I think parents can bring internalised prejudices from their own communities when they have children, thinking straight hair and fair skin is “good”. I also hate the fetishisation of mixed children by their own parents.
How do you include mixedness in your books?
I write characters that are mixed-heritage in very different ways. People often assume it’s Black plus white European, or white plus something else, which isn’t the case. For example, in Trinidad there are a lot of mixed-Black and Chinese people because of migration patterns.
I want other people to see themselves in a non-fetishised way. If I read another girl who’s got caramel skin and swishy hair again I’m going to scream. Language is so loaded, it’s important to know the history of words.
My latest book, Splinters of Sunshine, has a young character with a mixed father and a white mum. He presents as white to people who aren’t really looking. His mum wants him to be proud of his Black side, but puts him in a “good” school, which is predominantly white. I wanted to explore that, plus what people project on you or think about your family.
Which other authors do you think write about mixedness in an interesting way?
Dean Atta speaks a lot about mixedness in his book The Black Flamingo. Catherine Johnson is another – she was born in London at a time where there were very few mixed-heritage people. Her father was a tailor from Jamaica and her mum was a Welsh teacher. She’s always written young adult books with mixed-race characters, putting them into historical settings so children can see themselves and know that they’ve always been there – despite history lessons making it seem like Black people arrived with slavery.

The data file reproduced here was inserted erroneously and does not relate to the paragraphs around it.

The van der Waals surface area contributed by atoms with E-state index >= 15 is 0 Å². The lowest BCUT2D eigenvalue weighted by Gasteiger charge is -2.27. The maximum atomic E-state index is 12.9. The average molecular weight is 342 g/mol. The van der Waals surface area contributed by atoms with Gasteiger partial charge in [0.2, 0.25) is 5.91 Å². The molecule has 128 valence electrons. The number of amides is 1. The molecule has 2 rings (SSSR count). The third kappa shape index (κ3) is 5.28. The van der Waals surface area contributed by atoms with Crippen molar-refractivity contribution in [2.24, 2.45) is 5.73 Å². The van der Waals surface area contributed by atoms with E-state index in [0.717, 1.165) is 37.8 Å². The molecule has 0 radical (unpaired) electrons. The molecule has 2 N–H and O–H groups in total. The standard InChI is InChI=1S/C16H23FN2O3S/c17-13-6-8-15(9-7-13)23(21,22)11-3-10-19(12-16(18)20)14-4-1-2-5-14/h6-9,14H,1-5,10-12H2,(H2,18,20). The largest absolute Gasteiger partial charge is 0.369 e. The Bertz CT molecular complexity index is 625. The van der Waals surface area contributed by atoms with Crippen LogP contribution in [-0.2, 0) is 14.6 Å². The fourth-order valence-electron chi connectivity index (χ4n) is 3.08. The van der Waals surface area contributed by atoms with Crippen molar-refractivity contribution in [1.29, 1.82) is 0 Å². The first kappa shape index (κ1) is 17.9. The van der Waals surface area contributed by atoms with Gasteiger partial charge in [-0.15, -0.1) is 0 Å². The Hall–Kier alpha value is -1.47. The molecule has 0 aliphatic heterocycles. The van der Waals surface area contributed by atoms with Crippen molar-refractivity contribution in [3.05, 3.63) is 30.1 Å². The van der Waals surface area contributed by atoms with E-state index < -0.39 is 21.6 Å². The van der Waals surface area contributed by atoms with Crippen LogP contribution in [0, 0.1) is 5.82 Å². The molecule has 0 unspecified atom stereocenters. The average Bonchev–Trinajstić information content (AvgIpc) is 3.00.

How do you think the conversation around mixedness needs to develop?
We talk about what our parents’ heritage is as opposed to who we are – that’s unsustainable. There’s increasing mixedness in society, and historically from slavery, migration, colonialism and indentured labour. People want racial absolutes, and they just don’t exist.
Can you sum up your mixed experience in one word?
Oblivious, because most people are to it.
Patrice wrote about her father’s life and death here. Next week, I’ll be talking to former Miss World Japan and founder of Mukoomi, Priyanka Yoshikawa. Subscribe to get Mixed Messages in your inbox on Monday.
Enjoy Mixed Messages? Support me on Ko-Fi so I can continue to grow this newsletter! Your donations, which can start from £3, help me pay for the transcription software needed to keep this newsletter weekly.
Mixed Messages is a weekly exploration of the mixed-race experience, from me, Isabella Silvers. My mom is Punjabi Indian (by way of East Africa) and my dad is white British, but finding my place between these two cultures hasn’t always been easy. That’s why I started Mixed Messages, where each week I’ll speak to a prominent mixed voice to delve into what it really feels like to be mixed.